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ARS Home » Southeast Area » Mississippi State, Mississippi » Crop Science Research Laboratory » Genetics and Sustainable Agriculture Research » Research » Publications at this Location » Publication #157346


item Jenkins, Johnie
item WATSON, C
item McCarty, Jack

Submitted to: Journal of Cotton Science
Publication Type: Peer Reviewed Journal
Publication Acceptance Date: 3/23/2004
Publication Date: 11/1/2004
Citation: McPherson, M.G., Jenkins, J.N., Watson, C.E., McCarty Jr., J.C. 2004. Inheritance of root-knot nematode resistance in M-315 RNR and M78-RNR cotton. Journal of Cotton Science. 8:154-161.

Interpretive Summary: Root-knot nematode is a serious pest of cotton primarily in sandy soils. A high level of plant resistance has been developed in experimental lines of cotton; however, no commercial varieties of cotton have been developed with this high level of resistance. This study investigated the genetic inheritance of the high level of resistance in M-315 RNR and of a moderate level of resistance in M-78-RNR. Each was crossed with M-8, a very susceptible line of cotton, and the parents, F1, F2, and backcross generations were grown and evaluated for plant resistance to root-knot nematode in the greenhouse. Evaluations were based upon reproduction at 40 days following inoculation with nematode eggs. Analysis of data indicated that one dominant gene, Mi1, and one recessive or additive gene, Mi2 controlled resistance in M-315 RNR and one dominant gene Mi1 controlled resistance in M-78 RNR. This indicated that the high level of resistance should be easily transferable to commercial cultivars.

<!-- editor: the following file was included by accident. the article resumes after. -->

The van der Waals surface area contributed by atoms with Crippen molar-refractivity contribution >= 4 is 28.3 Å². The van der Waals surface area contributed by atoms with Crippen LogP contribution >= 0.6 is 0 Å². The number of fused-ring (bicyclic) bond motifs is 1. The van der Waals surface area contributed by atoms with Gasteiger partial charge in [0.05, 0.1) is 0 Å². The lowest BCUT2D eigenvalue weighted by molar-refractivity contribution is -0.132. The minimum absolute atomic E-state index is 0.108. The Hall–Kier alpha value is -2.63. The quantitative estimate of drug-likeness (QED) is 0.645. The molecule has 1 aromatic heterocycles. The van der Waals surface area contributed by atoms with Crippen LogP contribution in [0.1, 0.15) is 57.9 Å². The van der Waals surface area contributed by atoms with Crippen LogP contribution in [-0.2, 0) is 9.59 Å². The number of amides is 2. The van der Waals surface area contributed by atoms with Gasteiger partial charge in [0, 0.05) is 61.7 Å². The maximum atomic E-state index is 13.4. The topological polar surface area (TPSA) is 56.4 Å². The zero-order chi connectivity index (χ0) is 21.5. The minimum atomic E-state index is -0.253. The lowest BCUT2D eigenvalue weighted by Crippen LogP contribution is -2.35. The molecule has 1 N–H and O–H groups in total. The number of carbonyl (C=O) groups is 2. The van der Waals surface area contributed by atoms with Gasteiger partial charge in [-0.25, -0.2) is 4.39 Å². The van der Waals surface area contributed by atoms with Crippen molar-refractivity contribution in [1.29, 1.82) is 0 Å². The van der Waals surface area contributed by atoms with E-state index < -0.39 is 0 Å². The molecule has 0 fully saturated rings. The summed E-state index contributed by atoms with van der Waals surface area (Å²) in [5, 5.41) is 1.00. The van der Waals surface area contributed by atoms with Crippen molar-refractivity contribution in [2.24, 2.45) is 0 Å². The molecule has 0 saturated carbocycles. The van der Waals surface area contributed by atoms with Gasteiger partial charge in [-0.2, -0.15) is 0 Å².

Technical Abstract: The southern root-knot nematode (RKN) (Meloidogyne incognita (Kofoid & White)) is a serious pest of cotton (Gossypium hirsutum L.) with detrimental effects being most pronounced on sandy soils that are also infested with Fusarium. Varietal resistance to RKN is an effective means of managing the root-knot/Fusarium wilt complex. In 1970, a high level of RKN resistance was developed in the germplasm line 'Auburn 623' (Auburn 623 RNR), but no commercially available cultivar has been developed with this near-immunity level of resistance. The objective of this study was to evaluate the mode of inheritance of RKN resistance in 'M-315' (M-315 RNR), a germplasm line with the Auburn 623 source of resistance and in 'M-78' (M78-RNR), a day-neutral version of the race stock line 'T78'. These lines were crossed with 'M-8', and RKN-susceptible cotton line and with each other. The parental, F1, F2 and backcross generations of these crosses were evaluated in the greenhouse for RKN reproduction 40 d after planting in a Wickham sandy loam (fine loamy, mixed thermic Typic Hapudult) that had been infested with 5,000 or 10,000 RKN eggs pot-1. The number of genes conditioning resistance to M-315 and M-78 was estimated to be two and one, respectively. Mendelian analyses indicated that a two gene, one dominant (Mi1) and one additive (Mi2), model fit the data for M-315. The crosses with M-78 suggested that it had the dominant Mi1 gene. These data indicate that the Auburn 623 source of RKN resistance should be easily transferable to commercial cultivars.